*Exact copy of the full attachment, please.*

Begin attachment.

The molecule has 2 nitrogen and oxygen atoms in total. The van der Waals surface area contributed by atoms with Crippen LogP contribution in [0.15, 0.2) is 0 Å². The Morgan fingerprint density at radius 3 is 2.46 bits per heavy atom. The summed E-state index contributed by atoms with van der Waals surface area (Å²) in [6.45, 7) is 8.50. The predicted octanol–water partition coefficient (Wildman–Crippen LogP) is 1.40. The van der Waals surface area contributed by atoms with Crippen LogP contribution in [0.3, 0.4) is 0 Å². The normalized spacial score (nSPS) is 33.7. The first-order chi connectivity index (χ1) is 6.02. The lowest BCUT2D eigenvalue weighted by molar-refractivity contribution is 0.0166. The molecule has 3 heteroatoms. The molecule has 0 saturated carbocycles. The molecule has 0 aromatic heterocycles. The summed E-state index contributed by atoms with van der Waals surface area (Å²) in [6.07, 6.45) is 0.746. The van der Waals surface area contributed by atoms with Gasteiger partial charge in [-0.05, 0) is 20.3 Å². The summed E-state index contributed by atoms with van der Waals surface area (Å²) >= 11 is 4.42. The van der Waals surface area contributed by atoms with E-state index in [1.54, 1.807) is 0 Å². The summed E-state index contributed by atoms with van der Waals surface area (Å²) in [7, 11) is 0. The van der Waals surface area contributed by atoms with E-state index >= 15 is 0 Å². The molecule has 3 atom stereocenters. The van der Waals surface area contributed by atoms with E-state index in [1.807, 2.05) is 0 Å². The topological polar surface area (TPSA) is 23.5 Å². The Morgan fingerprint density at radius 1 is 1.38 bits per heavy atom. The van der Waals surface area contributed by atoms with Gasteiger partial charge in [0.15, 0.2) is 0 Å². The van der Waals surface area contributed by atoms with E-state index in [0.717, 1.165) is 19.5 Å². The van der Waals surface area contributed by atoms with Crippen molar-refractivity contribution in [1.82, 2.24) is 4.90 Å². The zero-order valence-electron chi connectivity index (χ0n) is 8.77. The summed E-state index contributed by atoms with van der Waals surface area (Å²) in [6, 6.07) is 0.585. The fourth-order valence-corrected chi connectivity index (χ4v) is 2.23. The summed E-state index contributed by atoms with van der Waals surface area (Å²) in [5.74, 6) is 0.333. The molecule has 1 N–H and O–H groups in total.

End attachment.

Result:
The molecule has 2 nitrogen and oxygen atoms in total. The van der Waals surface area contributed by atoms with Crippen LogP contribution in [0.15, 0.2) is 0 Å². The Morgan fingerprint density at radius 3 is 2.46 bits per heavy atom. The summed E-state index contributed by atoms with van der Waals surface area (Å²) in [6.45, 7) is 8.50. The predicted octanol–water partition coefficient (Wildman–Crippen LogP) is 1.40. The van der Waals surface area contributed by atoms with Crippen LogP contribution in [0.3, 0.4) is 0 Å². The normalized spacial score (nSPS) is 33.7. The first-order chi connectivity index (χ1) is 6.02. The lowest BCUT2D eigenvalue weighted by molar-refractivity contribution is 0.0166. The molecule has 3 heteroatoms. The molecule has 0 saturated carbocycles. The molecule has 0 aromatic heterocycles. The summed E-state index contributed by atoms with van der Waals surface area (Å²) in [6.07, 6.45) is 0.746. The van der Waals surface area contributed by atoms with Gasteiger partial charge in [-0.05, 0) is 20.3 Å². The summed E-state index contributed by atoms with van der Waals surface area (Å²) >= 11 is 4.42. The van der Waals surface area contributed by atoms with E-state index in [1.54, 1.807) is 0 Å². The summed E-state index contributed by atoms with van der Waals surface area (Å²) in [7, 11) is 0. The van der Waals surface area contributed by atoms with E-state index >= 15 is 0 Å². The molecule has 3 atom stereocenters. The van der Waals surface area contributed by atoms with E-state index in [1.807, 2.05) is 0 Å². The topological polar surface area (TPSA) is 23.5 Å². The Morgan fingerprint density at radius 1 is 1.38 bits per heavy atom. The van der Waals surface area contributed by atoms with Gasteiger partial charge in [0.15, 0.2) is 0 Å². The van der Waals surface area contributed by atoms with E-state index in [0.717, 1.165) is 19.5 Å². The van der Waals surface area contributed by atoms with Crippen molar-refractivity contribution in [1.82, 2.24) is 4.90 Å². The zero-order valence-electron chi connectivity index (χ0n) is 8.77. The summed E-state index contributed by atoms with van der Waals surface area (Å²) in [6, 6.07) is 0.585. The fourth-order valence-corrected chi connectivity index (χ4v) is 2.23. The summed E-state index contributed by atoms with van der Waals surface area (Å²) in [5.74, 6) is 0.333. The molecule has 1 N–H and O–H groups in total.